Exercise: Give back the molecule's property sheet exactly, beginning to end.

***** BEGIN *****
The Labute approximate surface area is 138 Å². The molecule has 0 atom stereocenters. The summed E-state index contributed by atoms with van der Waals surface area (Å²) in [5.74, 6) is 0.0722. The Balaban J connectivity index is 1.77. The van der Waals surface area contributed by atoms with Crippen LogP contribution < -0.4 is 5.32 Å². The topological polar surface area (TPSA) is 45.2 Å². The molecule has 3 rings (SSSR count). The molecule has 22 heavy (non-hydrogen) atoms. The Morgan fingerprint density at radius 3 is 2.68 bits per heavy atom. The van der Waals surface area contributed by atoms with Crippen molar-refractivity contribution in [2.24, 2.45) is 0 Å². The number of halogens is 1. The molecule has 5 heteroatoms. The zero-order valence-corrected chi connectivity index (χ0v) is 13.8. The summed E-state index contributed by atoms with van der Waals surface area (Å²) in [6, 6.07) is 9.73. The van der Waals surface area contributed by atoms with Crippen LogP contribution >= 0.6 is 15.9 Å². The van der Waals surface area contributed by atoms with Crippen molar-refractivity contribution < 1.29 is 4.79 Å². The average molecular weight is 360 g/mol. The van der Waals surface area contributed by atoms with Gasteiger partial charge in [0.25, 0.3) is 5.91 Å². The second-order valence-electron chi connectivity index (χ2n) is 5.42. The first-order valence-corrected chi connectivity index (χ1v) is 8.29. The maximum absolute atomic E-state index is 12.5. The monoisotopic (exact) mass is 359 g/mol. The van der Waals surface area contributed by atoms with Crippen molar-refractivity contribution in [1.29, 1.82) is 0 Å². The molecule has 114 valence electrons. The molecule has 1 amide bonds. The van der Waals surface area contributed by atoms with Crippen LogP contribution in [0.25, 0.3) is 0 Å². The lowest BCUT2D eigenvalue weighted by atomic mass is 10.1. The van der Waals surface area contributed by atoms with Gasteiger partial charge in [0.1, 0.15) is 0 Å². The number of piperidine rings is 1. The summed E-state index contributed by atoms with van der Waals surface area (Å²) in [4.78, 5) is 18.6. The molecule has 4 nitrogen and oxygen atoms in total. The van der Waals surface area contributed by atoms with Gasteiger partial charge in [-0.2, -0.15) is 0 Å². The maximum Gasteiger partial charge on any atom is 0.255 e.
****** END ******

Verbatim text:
The Labute approximate surface area is 138 Å². The molecule has 0 atom stereocenters. The summed E-state index contributed by atoms with van der Waals surface area (Å²) in [5.74, 6) is 0.0722. The Balaban J connectivity index is 1.77. The van der Waals surface area contributed by atoms with Crippen LogP contribution < -0.4 is 5.32 Å². The topological polar surface area (TPSA) is 45.2 Å². The molecule has 3 rings (SSSR count). The molecule has 22 heavy (non-hydrogen) atoms. The Morgan fingerprint density at radius 3 is 2.68 bits per heavy atom. The van der Waals surface area contributed by atoms with Crippen molar-refractivity contribution in [2.24, 2.45) is 0 Å². The number of halogens is 1. The molecule has 5 heteroatoms. The zero-order valence-corrected chi connectivity index (χ0v) is 13.8. The summed E-state index contributed by atoms with van der Waals surface area (Å²) in [6, 6.07) is 9.73. The van der Waals surface area contributed by atoms with Crippen LogP contribution >= 0.6 is 15.9 Å². The van der Waals surface area contributed by atoms with Crippen molar-refractivity contribution < 1.29 is 4.79 Å². The average molecular weight is 360 g/mol. The van der Waals surface area contributed by atoms with Gasteiger partial charge in [0.25, 0.3) is 5.91 Å². The second-order valence-electron chi connectivity index (χ2n) is 5.42. The first-order valence-corrected chi connectivity index (χ1v) is 8.29. The maximum absolute atomic E-state index is 12.5. The monoisotopic (exact) mass is 359 g/mol. The van der Waals surface area contributed by atoms with Crippen molar-refractivity contribution in [1.29, 1.82) is 0 Å². The molecule has 114 valence electrons. The molecule has 1 amide bonds. The van der Waals surface area contributed by atoms with Crippen LogP contribution in [0.25, 0.3) is 0 Å². The lowest BCUT2D eigenvalue weighted by atomic mass is 10.1. The van der Waals surface area contributed by atoms with Gasteiger partial charge in [0.1, 0.15) is 0 Å². The number of piperidine rings is 1. The summed E-state index contributed by atoms with van der Waals surface area (Å²) in [4.78, 5) is 18.6. The molecule has 4 nitrogen and oxygen atoms in total. The van der Waals surface area contributed by atoms with Gasteiger partial charge in [-0.2, -0.15) is 0 Å². The maximum Gasteiger partial charge on any atom is 0.255 e.